QUITO, ECUADOR (Special Report) — Rita Anaya was a 25-year-old graduate student living in southern California when Venezuelan activists invited her to travel to their homeland for the first time in 2007. Her initial response, she freely acknowledges now, was one of ambivalence, but when you’re the daughter of a Chicano farmworker and a Jewish labor organizer (from Queens, no less), there’s a sort of Calvinist inevitability to these things: ”You are who you are before you’re born, player,” as Jay-Z might say. So not only did she make the trip, but she was accompanied by the whole of her immediate family — mother, father, and sister – in a kind of social-justice family vacation.
What beckoned the Anaya clan was, of course, Venezuela’s Bolivarian Revolution, which was, by that time, in its ninth year. And indeed, Rita found the experience exhilarating, if not downright transformative. It wasn’t just seeing the material impact of President Hugo Chavez’s socialist policies up-close – the nationalization of the oil industry, the ambitious land reform program, a steep reduction in the percentage of Venezuelans living in poverty, the sharp spike in the nation’s literacy rates or the health clinics that proliferated across the gorgeous Caribbean landscape like daffodils after a spring rain, each of which ran counter to global economic trends of that time.
All of those achievements were impressive, to be sure, but what really beguiled Rita was that in a corner of the New World that has for centuries been governed by the European settlers who own the country, the non-white workers who built it were beginning to demand their fair share with growing confidence. And in the process, they were not only improving their material reality, but raising their level of consciousness, and fulfilling Frantz Fanon’s prophetic vision of a new, post-colonial (Wo)Man.
A new media for a newly awakened people
The perfect manifestation of the Venezuelan people’s newfound faith were the grassroots community media outlets that began to sprout in the years following the 1989 Caracazo, when state security forces and military personnel roamed the streets of the capital city of Caracas, shooting indiscriminately at demonstrators protesting the government’s abrupt shift to neoliberal policies. The practice of pirating airwaves to broadcast the news from the barrios was done largely clandestinely for fear of reprisals from the state, until Chavez was first elected president in late 1998, and promptly deployed community assemblies throughout the country to rewrite the constitution.
The resulting 1999 constitution is one of the world’s most progressive and enshrines, as a human right, access to education, healthcare, housing, employment, political participation, and even the media. According to the news agency Venezuelanalysis, Article 58 of the constitution specifically states, “Communication is free and plural and must adhere to the obligations and responsibilities under the law. Every person has the right to objective, true and impartial information, without censorship…,” and goes on to assert that all communication media, public and private, must contribute to the social development of citizens. It further guarantees public access to radio, television, libraries and other information networks.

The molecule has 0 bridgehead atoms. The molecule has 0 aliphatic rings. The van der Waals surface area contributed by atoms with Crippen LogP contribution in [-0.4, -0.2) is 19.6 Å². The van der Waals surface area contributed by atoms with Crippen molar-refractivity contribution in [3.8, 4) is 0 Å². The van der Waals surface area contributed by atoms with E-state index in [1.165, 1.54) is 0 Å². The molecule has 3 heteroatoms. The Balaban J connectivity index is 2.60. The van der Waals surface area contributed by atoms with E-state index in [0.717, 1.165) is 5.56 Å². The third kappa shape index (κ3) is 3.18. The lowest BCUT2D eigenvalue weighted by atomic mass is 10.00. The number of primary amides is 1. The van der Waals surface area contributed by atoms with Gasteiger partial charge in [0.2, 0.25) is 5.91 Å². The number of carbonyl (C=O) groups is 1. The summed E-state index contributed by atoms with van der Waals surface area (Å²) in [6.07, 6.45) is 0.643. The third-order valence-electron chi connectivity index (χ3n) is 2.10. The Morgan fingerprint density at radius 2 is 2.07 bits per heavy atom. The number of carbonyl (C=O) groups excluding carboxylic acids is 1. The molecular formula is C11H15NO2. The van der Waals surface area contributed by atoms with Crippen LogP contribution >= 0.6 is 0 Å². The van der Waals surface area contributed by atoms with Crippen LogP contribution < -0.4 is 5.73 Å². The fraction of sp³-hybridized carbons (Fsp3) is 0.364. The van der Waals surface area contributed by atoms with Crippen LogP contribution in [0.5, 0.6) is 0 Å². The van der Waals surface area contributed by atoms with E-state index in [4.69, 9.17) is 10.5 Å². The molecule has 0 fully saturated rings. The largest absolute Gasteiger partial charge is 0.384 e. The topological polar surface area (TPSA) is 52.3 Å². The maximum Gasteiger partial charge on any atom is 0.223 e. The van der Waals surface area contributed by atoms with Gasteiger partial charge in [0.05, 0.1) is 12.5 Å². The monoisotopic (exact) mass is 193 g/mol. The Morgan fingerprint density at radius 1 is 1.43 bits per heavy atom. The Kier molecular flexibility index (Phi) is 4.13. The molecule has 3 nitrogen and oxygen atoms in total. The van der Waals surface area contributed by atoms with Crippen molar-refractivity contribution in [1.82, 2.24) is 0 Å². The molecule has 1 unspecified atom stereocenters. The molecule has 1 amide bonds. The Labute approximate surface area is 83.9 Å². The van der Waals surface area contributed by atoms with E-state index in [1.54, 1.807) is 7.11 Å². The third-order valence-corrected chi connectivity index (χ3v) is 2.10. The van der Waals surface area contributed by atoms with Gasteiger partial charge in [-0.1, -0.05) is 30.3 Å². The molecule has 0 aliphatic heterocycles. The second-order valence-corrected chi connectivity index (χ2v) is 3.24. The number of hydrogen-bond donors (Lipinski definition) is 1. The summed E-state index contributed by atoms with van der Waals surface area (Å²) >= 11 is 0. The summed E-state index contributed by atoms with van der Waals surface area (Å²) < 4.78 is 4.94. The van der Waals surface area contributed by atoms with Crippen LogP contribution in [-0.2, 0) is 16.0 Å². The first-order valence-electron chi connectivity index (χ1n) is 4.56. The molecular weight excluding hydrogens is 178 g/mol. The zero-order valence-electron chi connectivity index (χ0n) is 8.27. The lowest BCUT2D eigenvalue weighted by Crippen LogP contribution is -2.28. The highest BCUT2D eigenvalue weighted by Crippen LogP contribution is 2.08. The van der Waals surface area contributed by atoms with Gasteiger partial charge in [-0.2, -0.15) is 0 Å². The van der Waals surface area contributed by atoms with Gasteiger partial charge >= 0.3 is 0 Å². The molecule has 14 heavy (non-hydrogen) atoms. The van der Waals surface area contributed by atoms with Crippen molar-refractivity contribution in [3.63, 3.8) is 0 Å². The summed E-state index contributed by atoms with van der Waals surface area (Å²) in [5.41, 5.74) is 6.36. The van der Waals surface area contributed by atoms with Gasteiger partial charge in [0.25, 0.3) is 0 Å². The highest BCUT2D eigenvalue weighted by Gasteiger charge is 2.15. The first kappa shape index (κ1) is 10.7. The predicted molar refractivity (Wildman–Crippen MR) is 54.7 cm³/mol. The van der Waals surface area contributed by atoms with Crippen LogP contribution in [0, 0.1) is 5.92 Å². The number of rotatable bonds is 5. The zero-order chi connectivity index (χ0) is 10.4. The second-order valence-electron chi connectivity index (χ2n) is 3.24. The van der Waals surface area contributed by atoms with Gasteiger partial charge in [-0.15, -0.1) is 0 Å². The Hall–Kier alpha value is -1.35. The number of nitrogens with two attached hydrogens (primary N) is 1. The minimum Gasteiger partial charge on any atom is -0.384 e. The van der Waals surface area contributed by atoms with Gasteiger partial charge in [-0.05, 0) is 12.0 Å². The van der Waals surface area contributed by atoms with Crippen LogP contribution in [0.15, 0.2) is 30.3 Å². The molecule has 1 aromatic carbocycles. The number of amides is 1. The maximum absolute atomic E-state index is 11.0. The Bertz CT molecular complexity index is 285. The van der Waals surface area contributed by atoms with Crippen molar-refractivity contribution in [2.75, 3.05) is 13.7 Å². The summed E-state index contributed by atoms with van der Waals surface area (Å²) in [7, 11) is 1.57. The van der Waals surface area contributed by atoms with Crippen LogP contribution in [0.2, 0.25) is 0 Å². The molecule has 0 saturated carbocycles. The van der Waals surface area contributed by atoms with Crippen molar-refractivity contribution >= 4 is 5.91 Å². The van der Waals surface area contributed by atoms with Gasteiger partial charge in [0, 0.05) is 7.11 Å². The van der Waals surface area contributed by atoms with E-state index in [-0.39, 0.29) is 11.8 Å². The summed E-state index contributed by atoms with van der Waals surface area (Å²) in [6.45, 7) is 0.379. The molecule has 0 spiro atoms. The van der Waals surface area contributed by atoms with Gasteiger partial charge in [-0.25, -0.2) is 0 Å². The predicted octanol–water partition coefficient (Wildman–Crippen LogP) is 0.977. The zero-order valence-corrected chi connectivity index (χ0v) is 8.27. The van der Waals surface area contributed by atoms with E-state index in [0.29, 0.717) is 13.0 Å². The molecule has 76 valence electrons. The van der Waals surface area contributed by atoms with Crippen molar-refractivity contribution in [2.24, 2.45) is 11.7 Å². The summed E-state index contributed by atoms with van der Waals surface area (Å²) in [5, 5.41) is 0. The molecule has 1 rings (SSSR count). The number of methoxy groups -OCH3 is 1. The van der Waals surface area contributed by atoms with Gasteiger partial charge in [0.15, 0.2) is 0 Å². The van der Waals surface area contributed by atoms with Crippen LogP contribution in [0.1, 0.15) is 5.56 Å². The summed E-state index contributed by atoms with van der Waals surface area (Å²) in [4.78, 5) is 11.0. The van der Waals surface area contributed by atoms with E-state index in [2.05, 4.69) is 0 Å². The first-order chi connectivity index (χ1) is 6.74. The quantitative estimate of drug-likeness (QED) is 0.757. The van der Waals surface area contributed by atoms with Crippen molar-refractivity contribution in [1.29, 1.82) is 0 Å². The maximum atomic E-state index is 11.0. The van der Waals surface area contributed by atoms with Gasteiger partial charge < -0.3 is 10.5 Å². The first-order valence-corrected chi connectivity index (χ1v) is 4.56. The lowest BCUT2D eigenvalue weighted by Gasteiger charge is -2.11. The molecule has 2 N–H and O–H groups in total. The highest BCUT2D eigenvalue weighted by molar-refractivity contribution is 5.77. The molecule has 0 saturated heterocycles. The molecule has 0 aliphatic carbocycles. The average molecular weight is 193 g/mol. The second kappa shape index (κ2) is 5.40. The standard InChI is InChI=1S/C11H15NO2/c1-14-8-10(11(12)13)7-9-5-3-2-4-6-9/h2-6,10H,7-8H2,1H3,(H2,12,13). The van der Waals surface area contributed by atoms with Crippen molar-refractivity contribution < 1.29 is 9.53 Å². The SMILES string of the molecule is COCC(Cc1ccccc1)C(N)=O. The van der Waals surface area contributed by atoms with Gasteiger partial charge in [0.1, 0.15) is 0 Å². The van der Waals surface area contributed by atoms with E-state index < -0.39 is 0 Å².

In her 2007 junket and her subsequent trips to Venezuela as an intern for the human rights organization, School of the Americas Watch, Anaya found herself enthralled with citizens’ media — its reimagining of the Fourth Estate as a kind of bulletin board for revolution, and of the journalist as a public servant, tasked with helping build a Beloved Community.
When provincial officials announced plans to privatize the local water supply, the alternative press didn’t just cover the subsequent protests; it helped organize them. Similarly, the citizens’ press led the peaceful takeover of a bullfighting ring that was converted into an arts and cultural center, and weekly radio shows allow high school students to combine hip-hop and politics. TV cameramen take great pains to photograph their subjects from below rather than from above — as the former camera angle tends to empower people and make them appear almost larger than life, while the latter is, quite literally, condescending.
Said one indigenous woman whose program was broadcast weekly on community radio:
Our children turn on the radio, and they hear their aunt, their friend’s mother, their older sister and her friends. They hear stories from the mouths of those who know the community and what we need. And they hear our language. All of this makes the children proud and eager to participate, and it gives our own community some of the power we lost to the lies of the media stations.”
It was almost as if the media collectives were riffing on the Marxist intellectual C.L.R. James’ famous supposition and asserting that if every cook can govern, surely every housemaid or gardener can report the news.
This democratization of the press was largely emblematic of a new political relationship in Venezuela, in which the unwashed passed an average of 200 handwritten messages a day to the head-of-state – “I need a bag of cement to fix my house,” or “I need a job as a teacher,” or simply “God Bless You, Hugo” – and Chavez reciprocated with the most extraordinary of gestures: he spoke back.